Ai' óv. Aid, with an accusative case, constantly denotes the final cause, propter quem, • for whom.' Rev. iv. 11. ov extIORS TO Tarta, · Thou hast created all things,' (all things universally, with the article prefixed, as in this place), xoc doce to Jianuar 08 1651 Xuv EXTatytay, and for thy will (thy pleasure, thy glory) they are and were created,' Rom. xi. 36. ss óy tu TONTA, to whom, to him, or for him, or his glory, are all things.' Prov. xvi. 4. 177277) 77107) Syaha, “ The Lord hath made all things for himscito;" his glory is the final cause of them all.

Kærdi' Š TU FANTA, 6 and by whom are all things.' Ave, with a genitive, denotes the efficient cause. Some, from this expression, would have the Son to be the person bere spoken of, because concerning him it is frequently said, that all things are di avis, John i. 3. 1 Cor. vüi. 6. Heb. i. 3.; but it is used also with reference unto the Father, Rom. xi. 36. Gal. i. 1. Schlictingius here gives it for a rule, that when droe relates unto the Father, it denotes the principal efficient cause ; when unto the Son, the instrumental. But it is a rule of his own coining, a groundless efflux of his rewtor favoos, that the Son is not God, on which kind of presumptions men may found what rules they please. The principal efficiency, or supreme production of all things by God, is intended in this expression.

Aycorta, • bringing,' a word of common use and known sig. nification, but in this place attended with a double difficulty, from a double enallage in the use of it. First, in the case; for whereas it seems to relate unto auto, “it became him in bringing, it should then regularly be αγαγοντι, not αγαγοντα. Hence some, by supposing a ouy muris in the words, refer it unto «eznyov,

the Author ;' as if the apostle had said, Toy ugyaryou ons owingtees αυτων πολλους υιους αγαγοντα, to make perfect the Captain of their salvation, who brought many sons unto glory.' But this transposition of the words, neither the context, nor the addition of HUTWY, “ their,' unto owongias, their salvation,' relating unto he sons before mentioned, will by any means allow. Wheref re an enallage of the case is necessarily to be allowed; ayayorta ior se</20/0976, unless we suppose a repetition of engiri, which frequently admits of the accusative case; but the principal author is un. questionably intended. Again, ayomorte is a participle of the second Aoristus, which usually denotes the time past; and thence is it translated by many, adduxit, adduxerat, and filiis adductis; * after he had brought many sons to glory.' And this some refer to the saints who died under the Old Testament, unto whom the Lord Christ was no less a Captain of salvation than to us. And so the apostle shews, that atter they were saved on his account, it was meet that he should answer for them according to his undertaking. But neither doth this restraining of the word answer the apostle's intention, l'or it is evident, that he principally minded them, unto whom the Lord Jesus became eminently a Captain of salvation, after he was perfected by sufierings, though not exclusively unto them that went before. Agata gorta then is put for ayoite, unless we shall suppose that the act of God here intended was on purpose thus expressed to comprehend all the sons, both those that lived before, and those that lived after the sufferings of Christ; • bringing, leading, bearing.' It concerns the whole execution of the design of God, for the salvation and glorification of believers. llox dous úlous, many sons,' Jews and Gentiles, all that were by faith to become his sons, ' unto glory.'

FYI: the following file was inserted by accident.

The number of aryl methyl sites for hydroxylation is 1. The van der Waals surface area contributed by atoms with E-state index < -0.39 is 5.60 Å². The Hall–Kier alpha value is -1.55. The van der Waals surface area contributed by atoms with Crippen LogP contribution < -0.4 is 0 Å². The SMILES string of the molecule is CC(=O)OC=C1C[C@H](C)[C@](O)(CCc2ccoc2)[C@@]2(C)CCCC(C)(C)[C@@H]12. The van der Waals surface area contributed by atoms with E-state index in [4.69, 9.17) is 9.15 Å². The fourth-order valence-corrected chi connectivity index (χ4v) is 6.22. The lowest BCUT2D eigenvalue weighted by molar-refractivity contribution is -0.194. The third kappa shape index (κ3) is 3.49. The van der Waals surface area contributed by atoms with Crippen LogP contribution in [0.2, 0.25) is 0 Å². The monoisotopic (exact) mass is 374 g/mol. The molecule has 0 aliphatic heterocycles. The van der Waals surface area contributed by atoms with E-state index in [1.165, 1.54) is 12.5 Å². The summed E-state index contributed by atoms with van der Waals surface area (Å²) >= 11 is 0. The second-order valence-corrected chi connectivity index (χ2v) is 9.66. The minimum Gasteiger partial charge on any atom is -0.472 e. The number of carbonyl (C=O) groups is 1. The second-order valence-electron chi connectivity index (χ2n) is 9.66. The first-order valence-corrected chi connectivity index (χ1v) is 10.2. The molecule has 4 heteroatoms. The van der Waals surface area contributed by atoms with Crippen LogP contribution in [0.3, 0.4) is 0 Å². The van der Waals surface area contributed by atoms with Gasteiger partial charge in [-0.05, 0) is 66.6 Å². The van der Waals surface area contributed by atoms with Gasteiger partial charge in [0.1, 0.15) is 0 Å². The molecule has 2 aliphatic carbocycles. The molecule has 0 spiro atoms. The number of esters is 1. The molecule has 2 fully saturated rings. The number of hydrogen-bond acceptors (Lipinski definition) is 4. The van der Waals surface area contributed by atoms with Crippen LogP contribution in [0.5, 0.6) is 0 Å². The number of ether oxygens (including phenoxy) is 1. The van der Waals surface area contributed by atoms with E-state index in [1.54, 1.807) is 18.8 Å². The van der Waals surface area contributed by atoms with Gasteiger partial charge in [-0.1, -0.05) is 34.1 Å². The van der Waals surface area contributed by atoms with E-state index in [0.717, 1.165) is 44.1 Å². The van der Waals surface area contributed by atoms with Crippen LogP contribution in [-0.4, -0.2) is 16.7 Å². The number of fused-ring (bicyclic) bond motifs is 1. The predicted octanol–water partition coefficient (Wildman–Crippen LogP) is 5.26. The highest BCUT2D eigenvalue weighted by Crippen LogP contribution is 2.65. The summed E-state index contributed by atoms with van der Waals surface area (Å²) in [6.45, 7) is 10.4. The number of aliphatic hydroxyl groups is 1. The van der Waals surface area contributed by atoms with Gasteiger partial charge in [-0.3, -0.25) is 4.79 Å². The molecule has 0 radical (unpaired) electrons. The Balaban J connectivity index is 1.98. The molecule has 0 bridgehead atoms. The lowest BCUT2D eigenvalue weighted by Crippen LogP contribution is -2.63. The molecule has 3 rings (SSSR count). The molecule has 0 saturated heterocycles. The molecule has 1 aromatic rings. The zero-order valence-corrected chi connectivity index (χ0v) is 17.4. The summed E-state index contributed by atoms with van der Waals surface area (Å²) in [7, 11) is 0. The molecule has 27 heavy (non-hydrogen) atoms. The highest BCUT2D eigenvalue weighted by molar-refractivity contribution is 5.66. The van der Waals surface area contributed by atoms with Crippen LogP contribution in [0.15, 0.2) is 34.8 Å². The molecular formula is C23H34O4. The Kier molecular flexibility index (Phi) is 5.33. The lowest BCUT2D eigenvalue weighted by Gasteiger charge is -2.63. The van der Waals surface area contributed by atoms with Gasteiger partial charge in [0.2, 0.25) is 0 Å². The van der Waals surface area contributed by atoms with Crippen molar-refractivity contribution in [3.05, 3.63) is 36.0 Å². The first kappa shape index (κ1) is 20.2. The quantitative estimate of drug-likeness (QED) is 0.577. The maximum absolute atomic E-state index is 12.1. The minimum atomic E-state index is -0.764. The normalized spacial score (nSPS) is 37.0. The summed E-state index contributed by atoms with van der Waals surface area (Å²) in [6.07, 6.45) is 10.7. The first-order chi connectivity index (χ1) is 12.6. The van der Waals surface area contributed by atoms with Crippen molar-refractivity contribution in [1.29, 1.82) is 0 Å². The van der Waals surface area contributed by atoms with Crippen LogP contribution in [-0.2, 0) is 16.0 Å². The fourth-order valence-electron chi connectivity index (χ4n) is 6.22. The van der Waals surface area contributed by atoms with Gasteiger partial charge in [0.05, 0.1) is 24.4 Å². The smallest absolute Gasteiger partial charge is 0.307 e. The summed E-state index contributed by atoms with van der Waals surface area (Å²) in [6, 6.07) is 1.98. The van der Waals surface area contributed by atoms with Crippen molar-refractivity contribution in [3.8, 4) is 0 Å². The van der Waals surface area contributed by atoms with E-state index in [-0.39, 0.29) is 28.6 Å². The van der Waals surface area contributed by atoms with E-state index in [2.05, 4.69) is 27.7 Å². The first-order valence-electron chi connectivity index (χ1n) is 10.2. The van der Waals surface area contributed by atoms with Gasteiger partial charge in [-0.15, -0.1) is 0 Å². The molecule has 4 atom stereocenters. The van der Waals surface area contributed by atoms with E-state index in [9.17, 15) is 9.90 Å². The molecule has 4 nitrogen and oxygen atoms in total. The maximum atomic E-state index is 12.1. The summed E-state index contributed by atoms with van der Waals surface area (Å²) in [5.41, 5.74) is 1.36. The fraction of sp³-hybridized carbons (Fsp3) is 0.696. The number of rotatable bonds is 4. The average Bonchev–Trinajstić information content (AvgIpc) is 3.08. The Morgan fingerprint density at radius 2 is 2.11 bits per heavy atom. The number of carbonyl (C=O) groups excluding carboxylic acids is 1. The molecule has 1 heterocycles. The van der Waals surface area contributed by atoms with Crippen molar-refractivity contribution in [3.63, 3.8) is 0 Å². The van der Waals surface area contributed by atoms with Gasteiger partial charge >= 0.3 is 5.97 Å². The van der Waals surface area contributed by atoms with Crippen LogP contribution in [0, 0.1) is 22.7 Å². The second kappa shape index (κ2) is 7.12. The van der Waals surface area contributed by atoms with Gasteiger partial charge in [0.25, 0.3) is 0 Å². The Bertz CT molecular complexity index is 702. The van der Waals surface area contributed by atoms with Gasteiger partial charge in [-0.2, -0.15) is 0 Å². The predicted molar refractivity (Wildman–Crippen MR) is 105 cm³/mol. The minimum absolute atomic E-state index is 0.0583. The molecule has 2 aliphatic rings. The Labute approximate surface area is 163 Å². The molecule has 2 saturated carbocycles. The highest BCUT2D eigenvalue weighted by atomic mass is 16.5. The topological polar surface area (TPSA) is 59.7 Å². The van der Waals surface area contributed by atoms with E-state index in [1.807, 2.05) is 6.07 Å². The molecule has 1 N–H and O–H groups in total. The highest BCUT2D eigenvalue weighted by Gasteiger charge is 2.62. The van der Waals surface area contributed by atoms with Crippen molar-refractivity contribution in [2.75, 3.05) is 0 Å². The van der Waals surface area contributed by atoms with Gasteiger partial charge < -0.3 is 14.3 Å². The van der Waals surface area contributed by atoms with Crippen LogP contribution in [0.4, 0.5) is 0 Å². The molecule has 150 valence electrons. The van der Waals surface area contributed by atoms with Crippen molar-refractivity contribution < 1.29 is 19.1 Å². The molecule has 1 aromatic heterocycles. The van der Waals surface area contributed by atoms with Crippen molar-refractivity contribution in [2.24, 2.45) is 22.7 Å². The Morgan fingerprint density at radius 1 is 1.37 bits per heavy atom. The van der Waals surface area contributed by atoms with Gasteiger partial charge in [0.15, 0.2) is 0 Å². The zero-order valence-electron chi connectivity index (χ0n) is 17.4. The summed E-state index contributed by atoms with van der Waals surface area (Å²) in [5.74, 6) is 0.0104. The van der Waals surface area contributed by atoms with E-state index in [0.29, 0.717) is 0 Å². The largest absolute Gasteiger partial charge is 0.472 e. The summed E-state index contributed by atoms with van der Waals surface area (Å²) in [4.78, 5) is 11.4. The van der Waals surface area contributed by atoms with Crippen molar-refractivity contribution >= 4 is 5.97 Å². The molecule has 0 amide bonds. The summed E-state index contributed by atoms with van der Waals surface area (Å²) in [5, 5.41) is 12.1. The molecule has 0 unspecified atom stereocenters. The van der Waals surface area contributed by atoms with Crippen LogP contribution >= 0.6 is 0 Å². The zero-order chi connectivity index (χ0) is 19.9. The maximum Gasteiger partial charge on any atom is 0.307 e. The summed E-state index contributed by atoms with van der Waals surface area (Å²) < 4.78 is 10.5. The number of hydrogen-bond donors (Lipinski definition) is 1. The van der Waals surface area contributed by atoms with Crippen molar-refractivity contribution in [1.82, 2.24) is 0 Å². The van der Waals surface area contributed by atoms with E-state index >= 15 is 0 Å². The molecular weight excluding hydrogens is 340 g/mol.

Tor ugxnpoy, the Author.' Wherever this word is used in the New Testament, it is applied unto Christ, Acts iii. 15. he is called sexnyos 795 (wns, the Prince of life.' And chap. v. 31. God is said to make him agznyov xot cw70%, ' a Prince and a Saviour;' that is, aexiyou ong Gwrrierces, as here, the Prince of our salvation,' Heb. xii. 2. the apostle calls him, TOY TNS TISTIWS age xuryou xui tflebwiny, as we render it, the author and finisher of faith. As here God is said, 75291NGKI TOY 28%you, 'to finish or perfect this Author of our salvation.' No where else is this word used in the New Testament. It answers justly the Hebrew 7), which the LXX. render exon and soupesvos, the signification of both which words are included in agzinayos, Princips, Dux, iræses, • Author; a Prince, Captain, Ruler, Author.' And it is used in writers, with respect to works good and bad. ASX"Os xeo diède excenos toy gywy TobouTWY, Isocrat. "The author and teac: er of such works. And we mnyos T8 xalovgratos, arlie fex maleficii, “the principal contriver of mischiet. It is also used for the author of a stock, race, or kindred of men. In this place it is limited by awtugies: it denotes the chief or principal operator, or worker of that salvation, with especial reterence unto the kingly or princely power, whereunto he was alvanced after his sufferings. As he is also absolutely a prince, a ruler, and the author or spring of the whole race and kind of believers, according unto the other senses of the words.